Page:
The last season of Mackenzie Crook’s beautiful miniaturist comedy — hushed but never too gentle — found the metal detectorists Andy and Lance (Crook and the peerless Toby Jones) racing the clock. Their access to a promising empty field was threatened by a solar-energy company’s plans, and magpies kept carrying away the Roman coins they found there. Less time was spent with the quirky members of the Danebury Metal Detecting Club, but the trade-off was more time with loved ones and family members crisply played by Rebecca Callard, Rachael Stirling and Diana Rigg. (Streaming on Acorn TV.)
Properly titled “La Casa de Papel,” or House of Paper, Alex Pina’s caper story (two seasons totaling 22 episodes were released on Netflix) is a joy ride in every sense. A mastermind recruits and trains eight accomplices to hit the Spanish mint, and the protracted but breathless narrative generously accommodates a sharply drawn cast of thieves, cops, relatives and eventually hostages. (Streaming on Netflix.)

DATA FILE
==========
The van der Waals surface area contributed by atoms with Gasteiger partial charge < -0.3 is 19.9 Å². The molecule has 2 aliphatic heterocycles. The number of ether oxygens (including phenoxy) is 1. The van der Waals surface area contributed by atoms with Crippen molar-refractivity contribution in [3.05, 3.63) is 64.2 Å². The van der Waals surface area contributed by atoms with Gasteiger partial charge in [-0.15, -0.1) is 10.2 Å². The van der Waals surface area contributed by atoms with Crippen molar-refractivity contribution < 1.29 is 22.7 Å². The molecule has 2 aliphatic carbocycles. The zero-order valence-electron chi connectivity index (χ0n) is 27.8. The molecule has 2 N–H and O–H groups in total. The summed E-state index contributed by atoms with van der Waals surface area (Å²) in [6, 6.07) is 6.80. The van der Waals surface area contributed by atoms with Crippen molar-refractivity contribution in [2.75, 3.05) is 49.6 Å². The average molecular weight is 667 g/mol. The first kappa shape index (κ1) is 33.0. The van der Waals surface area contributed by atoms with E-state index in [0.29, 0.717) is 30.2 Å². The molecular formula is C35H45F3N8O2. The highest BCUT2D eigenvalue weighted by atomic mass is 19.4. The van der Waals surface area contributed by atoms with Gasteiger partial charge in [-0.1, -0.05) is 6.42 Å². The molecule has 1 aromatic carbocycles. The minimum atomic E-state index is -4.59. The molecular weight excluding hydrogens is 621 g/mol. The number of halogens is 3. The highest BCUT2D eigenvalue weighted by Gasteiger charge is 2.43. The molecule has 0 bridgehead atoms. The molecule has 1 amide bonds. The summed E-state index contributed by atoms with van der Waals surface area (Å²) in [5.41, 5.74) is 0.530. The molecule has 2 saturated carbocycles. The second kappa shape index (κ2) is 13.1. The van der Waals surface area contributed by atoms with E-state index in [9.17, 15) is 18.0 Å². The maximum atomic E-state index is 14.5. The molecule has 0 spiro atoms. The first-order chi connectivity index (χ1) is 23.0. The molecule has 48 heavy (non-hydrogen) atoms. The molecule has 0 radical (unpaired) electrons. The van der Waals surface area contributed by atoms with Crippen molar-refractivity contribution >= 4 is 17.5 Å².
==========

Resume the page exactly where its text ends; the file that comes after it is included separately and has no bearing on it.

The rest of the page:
Nicola Walker is everywhere in British TV (six-episode seasons help), and she’s always good. She was at the center of each of these series, as a quietly compassionate cold-case cop in the first and as a quietly angry divorce lawyer with her own marital and family issues in the second. “Unforgotten,” created by Chris Lang for ITV, is melancholic and deliberate while “The Split,” created by Abi Morgan for BBC, is biting and fast-paced. Both are intelligent and thoroughly imagined — they’re melodramas with no artificial aftertaste. (“Unforgotten” is streaming on PBS and Amazon; “The Split” is streaming on Sundance Now.)